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Will Europe's Youth Unemployment Rate Lead to Revolution


Grand Rapids, MI -- (SBWIRE) -- 06/20/2013 -- In today's world it is hard to stay abreast of everything that is happening financially. Dennis Tubbergen, a financial advisor, author, radio show host and CEO of PLP Advisors, LLC can be counted on to give a hand when it comes to understanding the latest events in U.S. and world economics.

Whether people enjoy his monthly newsletter at or his blog at, Tubbergen is dedicated to sharing his viewpoints and opinions. On June 13, his blog was titled German Finance Minister Fears Revolution From Young Unemployment Rate.

"The German Finance Minister, Wolfgang Schauble, warned that the Eurozone needs to do more to alleviate the pain being experienced by European youth who are unemployed," began Tubbergen. "Interestingly, the Finance Minister used the word 'revolution' to describe what would happen in the event that welfare standards were toughened.

Below he quotes from a May 28, 2013 Reuter's article on the topic.

German Finance Minister Wolfgang Schaeuble warned on Tuesday that failure to win the battle against youth unemployment could tear Europe apart, and dropping the continent's welfare model in favor of tougher U.S. standards would spark a revolution.

Germany, along with France, Spain and Italy, backed urgent action to rescue a generation of young Europeans who fear they will not find jobs, with youth unemployment in the EU standing at nearly one in four, more than twice the adult rate.

"We need to be more successful in our fight against youth unemployment, otherwise we will lose the battle for Europe's unity," Germany's Schaeuble said.

While Germany insists on the importance of budget consolidation, Schaeuble spoke of the need to preserve Europe's welfare model.

If U.S. welfare standards were introduced in Europe, "we would have revolution, not tomorrow, but on the very same day," Schaeuble told a conference in Paris.

"The Finance Minister is right," declares Tubbergen. "If welfare benefits were reduced for young, unemployed Europeans, a revolution would occur. Historically speaking, economic winter seasons are prime time for revolutions. And when one takes a look at some of the economic statistics relating to Europe, the outlook is not optimistic. Here is a bit more from the article."

Prime Minister Mariano Rajoy of Spain, where youth unemployment is among the highest in Europe, called for the euro zone to triple aid to small businesses and allow governments to subsidize the hiring of younger workers without sanctions for overspending.

In recent weeks Germany, wary of a backlash as many in crisis-hit European countries blame it for austerity, has taken steps to tackle unemployment in the bloc, striking bilateral deals with Spain and Portugal.

"We have to rescue an entire generation of young people who are scared. We have the best-educated generation and we are putting them on hold. This is not acceptable," Italian Labour Minister Enrico Giovannini said.

Rajoy said both the European Investment Bank and European Central Bank should do more to help credit flow to small firms.

Small and medium-sized companies in Spain and much of southern Europe pay much higher rates for loans than their counterparts in the north. Youth unemployment in Spain is above 57 percent as layoffs continue in a deep recession.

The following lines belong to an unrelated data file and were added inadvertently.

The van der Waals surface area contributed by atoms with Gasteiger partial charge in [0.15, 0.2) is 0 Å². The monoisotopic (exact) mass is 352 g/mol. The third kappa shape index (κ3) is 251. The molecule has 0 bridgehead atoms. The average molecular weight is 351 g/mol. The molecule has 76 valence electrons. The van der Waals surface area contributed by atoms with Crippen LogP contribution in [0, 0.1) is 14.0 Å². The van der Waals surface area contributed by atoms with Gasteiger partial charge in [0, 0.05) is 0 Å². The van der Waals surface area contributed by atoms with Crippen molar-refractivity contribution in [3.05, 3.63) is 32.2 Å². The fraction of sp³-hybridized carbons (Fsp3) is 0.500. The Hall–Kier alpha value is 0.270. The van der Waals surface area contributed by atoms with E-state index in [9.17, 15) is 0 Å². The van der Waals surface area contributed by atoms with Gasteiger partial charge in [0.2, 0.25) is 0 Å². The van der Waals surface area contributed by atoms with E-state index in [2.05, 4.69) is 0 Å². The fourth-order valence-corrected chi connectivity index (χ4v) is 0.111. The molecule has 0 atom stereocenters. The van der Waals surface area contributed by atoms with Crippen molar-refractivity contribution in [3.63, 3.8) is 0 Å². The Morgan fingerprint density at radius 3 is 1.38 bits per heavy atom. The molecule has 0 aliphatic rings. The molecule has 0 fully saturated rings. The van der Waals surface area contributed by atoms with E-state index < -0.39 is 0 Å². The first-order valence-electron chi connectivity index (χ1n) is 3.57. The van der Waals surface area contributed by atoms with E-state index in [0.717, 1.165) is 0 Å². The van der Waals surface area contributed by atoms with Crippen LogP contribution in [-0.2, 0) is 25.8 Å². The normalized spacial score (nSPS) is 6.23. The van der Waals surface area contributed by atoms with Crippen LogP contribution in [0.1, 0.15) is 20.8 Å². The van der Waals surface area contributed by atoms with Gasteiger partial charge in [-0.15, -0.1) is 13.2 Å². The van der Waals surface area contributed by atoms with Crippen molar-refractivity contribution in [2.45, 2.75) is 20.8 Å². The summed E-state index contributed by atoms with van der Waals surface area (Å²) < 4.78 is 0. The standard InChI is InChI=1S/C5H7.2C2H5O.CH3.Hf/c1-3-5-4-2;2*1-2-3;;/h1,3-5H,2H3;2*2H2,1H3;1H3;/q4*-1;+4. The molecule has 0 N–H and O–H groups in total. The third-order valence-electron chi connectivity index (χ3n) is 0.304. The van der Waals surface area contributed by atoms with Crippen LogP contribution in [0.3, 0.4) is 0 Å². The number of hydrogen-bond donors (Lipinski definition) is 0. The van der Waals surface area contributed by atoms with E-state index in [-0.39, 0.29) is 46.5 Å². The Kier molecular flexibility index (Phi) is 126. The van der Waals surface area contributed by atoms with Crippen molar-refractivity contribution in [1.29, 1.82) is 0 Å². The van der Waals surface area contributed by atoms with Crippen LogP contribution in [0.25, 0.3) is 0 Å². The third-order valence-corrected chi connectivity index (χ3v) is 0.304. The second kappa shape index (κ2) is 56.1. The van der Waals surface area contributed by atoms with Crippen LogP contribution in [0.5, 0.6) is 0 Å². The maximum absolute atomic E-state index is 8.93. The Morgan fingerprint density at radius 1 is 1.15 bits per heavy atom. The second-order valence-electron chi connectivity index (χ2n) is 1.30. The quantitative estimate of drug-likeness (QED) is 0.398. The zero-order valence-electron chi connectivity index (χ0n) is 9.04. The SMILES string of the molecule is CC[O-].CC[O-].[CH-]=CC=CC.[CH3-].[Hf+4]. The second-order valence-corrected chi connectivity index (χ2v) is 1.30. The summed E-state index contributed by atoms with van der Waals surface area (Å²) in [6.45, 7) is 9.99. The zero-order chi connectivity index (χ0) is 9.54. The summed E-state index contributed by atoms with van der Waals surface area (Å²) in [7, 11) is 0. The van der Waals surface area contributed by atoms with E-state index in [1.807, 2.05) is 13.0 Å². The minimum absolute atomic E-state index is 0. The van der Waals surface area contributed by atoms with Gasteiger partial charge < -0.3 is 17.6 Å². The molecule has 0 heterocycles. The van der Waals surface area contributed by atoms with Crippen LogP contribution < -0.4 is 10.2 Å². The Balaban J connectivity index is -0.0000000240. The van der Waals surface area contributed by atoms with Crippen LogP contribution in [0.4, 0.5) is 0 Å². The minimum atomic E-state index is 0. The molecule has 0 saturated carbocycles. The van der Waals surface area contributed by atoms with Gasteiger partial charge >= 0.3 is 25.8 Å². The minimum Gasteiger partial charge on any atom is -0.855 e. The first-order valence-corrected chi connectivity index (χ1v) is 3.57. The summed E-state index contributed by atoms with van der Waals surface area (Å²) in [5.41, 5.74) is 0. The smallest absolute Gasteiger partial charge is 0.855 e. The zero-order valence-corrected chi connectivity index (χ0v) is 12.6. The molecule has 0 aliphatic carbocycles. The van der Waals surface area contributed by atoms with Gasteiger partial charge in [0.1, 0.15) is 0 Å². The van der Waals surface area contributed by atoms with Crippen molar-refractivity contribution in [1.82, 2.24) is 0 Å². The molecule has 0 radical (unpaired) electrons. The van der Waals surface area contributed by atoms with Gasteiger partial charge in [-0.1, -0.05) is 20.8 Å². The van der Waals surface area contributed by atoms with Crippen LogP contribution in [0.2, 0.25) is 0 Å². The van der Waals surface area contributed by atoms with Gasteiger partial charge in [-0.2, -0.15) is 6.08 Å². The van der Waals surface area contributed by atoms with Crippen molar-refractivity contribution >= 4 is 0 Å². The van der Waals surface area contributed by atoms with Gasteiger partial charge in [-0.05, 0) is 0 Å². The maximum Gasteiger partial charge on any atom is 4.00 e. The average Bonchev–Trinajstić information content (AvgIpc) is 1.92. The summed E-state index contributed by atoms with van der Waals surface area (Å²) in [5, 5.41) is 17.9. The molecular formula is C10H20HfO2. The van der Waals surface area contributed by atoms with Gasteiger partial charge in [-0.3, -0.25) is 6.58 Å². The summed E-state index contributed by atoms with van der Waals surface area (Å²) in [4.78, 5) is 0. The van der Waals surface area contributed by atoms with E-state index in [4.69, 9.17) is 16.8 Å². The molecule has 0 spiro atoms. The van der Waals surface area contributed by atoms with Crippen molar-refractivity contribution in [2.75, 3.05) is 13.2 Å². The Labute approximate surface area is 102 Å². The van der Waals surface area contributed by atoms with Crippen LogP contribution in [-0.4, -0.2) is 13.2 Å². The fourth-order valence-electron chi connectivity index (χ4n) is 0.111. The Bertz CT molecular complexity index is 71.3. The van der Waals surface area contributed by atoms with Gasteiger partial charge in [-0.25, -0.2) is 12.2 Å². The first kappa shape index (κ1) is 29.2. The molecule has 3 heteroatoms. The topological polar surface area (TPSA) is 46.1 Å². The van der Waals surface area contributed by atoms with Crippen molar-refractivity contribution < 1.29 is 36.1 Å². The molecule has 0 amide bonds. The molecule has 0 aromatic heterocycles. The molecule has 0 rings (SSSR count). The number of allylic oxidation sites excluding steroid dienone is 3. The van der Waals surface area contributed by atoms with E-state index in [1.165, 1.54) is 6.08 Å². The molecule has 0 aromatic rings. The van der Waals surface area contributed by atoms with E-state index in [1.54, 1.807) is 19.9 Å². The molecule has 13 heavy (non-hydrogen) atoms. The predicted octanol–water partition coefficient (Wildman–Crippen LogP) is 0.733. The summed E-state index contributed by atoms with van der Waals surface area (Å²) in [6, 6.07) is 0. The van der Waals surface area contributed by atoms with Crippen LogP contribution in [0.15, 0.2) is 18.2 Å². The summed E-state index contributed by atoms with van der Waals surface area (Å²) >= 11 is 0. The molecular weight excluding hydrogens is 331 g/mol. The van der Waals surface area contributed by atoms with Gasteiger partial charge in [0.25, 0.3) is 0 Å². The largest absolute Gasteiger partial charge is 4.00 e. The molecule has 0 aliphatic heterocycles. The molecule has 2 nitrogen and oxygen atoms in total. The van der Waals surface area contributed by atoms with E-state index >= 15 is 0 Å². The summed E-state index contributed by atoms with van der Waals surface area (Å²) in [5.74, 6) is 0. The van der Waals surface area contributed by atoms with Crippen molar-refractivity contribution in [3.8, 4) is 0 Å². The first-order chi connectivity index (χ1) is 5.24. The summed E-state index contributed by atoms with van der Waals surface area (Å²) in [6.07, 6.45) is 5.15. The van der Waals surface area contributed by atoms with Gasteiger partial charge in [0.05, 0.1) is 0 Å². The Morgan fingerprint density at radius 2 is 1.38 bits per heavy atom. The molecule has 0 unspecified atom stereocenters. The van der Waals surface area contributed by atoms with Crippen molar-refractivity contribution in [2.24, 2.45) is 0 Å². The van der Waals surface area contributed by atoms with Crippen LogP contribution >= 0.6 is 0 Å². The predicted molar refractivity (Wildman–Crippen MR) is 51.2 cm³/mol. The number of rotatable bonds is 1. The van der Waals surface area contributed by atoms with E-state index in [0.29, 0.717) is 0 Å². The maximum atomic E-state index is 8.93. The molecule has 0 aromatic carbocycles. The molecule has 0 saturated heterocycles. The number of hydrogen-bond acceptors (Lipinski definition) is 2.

"With all respect for its independence, I believe the ECB can and should do more," Rajoy said in a speech at the end of the conference, also saying funds channeled to small firms via the EIB should be boosted to 30 billion euros ($38 billion) a year.

He called for "some kind of common European debt" and said Europe should temporarily exclude social security subsidies for youth hiring from its calculation of member states' budget deficits, a proposal that will likely meet resistance.

“'Common European debt' has been suggested by many," notes Tubbergen. "But, mark my words, it will never happen. That would require stronger European economies like Germany to help with the debt load of weaker economies. The German electorate will not stand for that."

Tubbergen goes on to say that calls to expand credit will also go unheeded. Extending credit to someone who is not credit worthy is no solution; it’s only a temporary band aid. Meanwhile youth unemployment is expanding.

"Even without tougher welfare standards, Mr. Schauble’s concerns are valid," concludes Tubbergen.

To read the blog in its entirety go to and select his June 13, 2013 entry.

Tubbergen’s syndicated radio show can be heard on metro Michigan stations WTKG 1230 AM and WOOD Newsradio1300 AM and 106.9 FM.

About Dennis Tubbergen
Dennis Tubbergen has been in the financial industry for over 25 years and has his corporate offices in Grand Rapids, Michigan. Tubbergen is CEO of PLP Advisors, LLC and has an online blog that can be read at To view Tubbergen’s latest Moving Markets? newsletter, go to

The opinions expressed herein are those of the writer and not necessarily those of USA Wealth Management, LLC. This update may contain forward-looking statements, including, but not limited to, statements as to future events that involve various risks and uncertainties. Forward-looking statements involve known and unknown risks, uncertainties and other factors which may cause actual events or results to differ materially from those that were forecasted. Therefore, no forecast should be construed as a guarantee. Prior to making any investment decision, individuals should consult a professional to determine the risks, costs, benefits and fees associated with a particular investment. Information obtained from third party resources is believed to be reliable but the accuracy cannot be guaranteed.